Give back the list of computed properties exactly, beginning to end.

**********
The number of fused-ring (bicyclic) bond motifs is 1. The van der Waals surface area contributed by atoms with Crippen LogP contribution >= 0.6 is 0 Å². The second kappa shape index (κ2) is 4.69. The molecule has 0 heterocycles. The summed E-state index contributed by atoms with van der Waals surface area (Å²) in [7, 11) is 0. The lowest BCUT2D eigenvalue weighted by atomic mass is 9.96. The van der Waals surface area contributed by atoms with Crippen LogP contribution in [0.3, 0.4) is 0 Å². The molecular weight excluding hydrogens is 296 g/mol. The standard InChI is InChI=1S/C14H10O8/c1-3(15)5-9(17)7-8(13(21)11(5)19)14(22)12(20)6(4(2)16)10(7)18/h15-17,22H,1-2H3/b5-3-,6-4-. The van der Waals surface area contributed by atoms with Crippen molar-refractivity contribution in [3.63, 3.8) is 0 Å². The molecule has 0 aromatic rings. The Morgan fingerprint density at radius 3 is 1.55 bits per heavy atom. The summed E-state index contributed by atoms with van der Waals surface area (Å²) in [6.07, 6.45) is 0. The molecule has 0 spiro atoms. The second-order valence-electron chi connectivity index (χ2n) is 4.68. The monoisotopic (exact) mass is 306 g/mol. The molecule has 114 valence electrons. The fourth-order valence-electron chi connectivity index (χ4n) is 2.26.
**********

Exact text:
The number of fused-ring (bicyclic) bond motifs is 1. The van der Waals surface area contributed by atoms with Crippen LogP contribution >= 0.6 is 0 Å². The second kappa shape index (κ2) is 4.69. The molecule has 0 heterocycles. The summed E-state index contributed by atoms with van der Waals surface area (Å²) in [7, 11) is 0. The lowest BCUT2D eigenvalue weighted by atomic mass is 9.96. The van der Waals surface area contributed by atoms with Crippen LogP contribution in [0.3, 0.4) is 0 Å². The molecular weight excluding hydrogens is 296 g/mol. The standard InChI is InChI=1S/C14H10O8/c1-3(15)5-9(17)7-8(13(21)11(5)19)14(22)12(20)6(4(2)16)10(7)18/h15-17,22H,1-2H3/b5-3-,6-4-. The van der Waals surface area contributed by atoms with Crippen molar-refractivity contribution in [3.63, 3.8) is 0 Å². The molecule has 0 aromatic rings. The Morgan fingerprint density at radius 3 is 1.55 bits per heavy atom. The summed E-state index contributed by atoms with van der Waals surface area (Å²) in [6.07, 6.45) is 0. The molecule has 0 spiro atoms. The second-order valence-electron chi connectivity index (χ2n) is 4.68. The monoisotopic (exact) mass is 306 g/mol. The molecule has 114 valence electrons. The fourth-order valence-electron chi connectivity index (χ4n) is 2.26.